A driving force behind the 1997 and 2001 changes to estate and gift tax laws was to provide some relief to farmers of family-owned farms and other small business owners. Because these two groups often posses a significant amount of business assets, they are more likely than other taxpayers to be subject to estate taxes. Congress responded by enacting provisions for special-use valuation of farmland, a family-business deduction, and installment payment of estate taxes.
A special formula to reduce the value of real estate is employed where heirs continue to use the property as a family farm or business. Moreover, they may not sell it to a non-relative for at least 10 years. This special use valuation serves to reduce the market value of the real estate of most farms by anywhere from 40 to 70 percent.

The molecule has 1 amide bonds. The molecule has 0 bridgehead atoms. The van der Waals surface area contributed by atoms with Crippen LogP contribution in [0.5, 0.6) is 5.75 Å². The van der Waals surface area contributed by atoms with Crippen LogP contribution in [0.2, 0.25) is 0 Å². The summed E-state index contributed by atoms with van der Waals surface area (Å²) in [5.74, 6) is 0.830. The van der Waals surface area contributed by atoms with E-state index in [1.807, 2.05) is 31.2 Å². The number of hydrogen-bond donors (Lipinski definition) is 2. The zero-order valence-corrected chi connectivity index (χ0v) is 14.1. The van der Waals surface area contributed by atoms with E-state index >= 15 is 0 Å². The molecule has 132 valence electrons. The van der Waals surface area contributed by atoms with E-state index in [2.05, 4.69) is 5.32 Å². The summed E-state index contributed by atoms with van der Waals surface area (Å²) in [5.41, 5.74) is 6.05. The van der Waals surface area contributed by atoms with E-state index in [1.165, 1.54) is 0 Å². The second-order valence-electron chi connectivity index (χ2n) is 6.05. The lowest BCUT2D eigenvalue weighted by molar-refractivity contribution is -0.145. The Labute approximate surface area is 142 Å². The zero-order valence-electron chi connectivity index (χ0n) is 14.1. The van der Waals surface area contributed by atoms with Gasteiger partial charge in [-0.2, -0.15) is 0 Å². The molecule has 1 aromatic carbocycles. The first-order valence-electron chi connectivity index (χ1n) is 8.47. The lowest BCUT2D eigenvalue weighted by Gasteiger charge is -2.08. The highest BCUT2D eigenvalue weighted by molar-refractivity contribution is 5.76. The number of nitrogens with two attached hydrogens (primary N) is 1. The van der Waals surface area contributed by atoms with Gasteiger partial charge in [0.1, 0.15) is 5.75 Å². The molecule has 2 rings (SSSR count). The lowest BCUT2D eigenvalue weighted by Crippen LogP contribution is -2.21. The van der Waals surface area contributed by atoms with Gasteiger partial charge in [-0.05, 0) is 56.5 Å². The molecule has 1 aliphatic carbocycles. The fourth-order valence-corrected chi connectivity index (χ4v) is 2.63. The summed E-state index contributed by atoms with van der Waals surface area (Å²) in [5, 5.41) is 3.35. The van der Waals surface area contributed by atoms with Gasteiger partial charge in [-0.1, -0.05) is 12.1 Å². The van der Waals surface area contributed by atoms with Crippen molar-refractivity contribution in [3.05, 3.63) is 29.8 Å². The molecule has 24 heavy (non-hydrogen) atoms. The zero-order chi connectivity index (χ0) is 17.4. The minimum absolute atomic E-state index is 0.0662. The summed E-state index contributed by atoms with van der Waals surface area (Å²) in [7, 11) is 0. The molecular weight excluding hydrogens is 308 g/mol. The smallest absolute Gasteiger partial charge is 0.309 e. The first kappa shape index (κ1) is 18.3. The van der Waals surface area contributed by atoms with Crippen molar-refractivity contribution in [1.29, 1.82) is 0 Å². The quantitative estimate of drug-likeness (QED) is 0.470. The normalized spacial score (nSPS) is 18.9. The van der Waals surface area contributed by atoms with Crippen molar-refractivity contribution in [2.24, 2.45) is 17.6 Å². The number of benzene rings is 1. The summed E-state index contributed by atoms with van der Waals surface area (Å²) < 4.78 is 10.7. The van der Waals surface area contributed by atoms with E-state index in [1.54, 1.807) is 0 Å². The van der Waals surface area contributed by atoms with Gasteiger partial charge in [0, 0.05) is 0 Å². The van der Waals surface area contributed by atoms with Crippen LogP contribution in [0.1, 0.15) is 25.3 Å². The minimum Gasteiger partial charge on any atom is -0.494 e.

For estates where farm and business assets amount to more than 35 percent of the gross estate, the estate tax may be paid in installments over a 14-year period. The law provides reduced interest rates, and only interest payments are required for the first five years.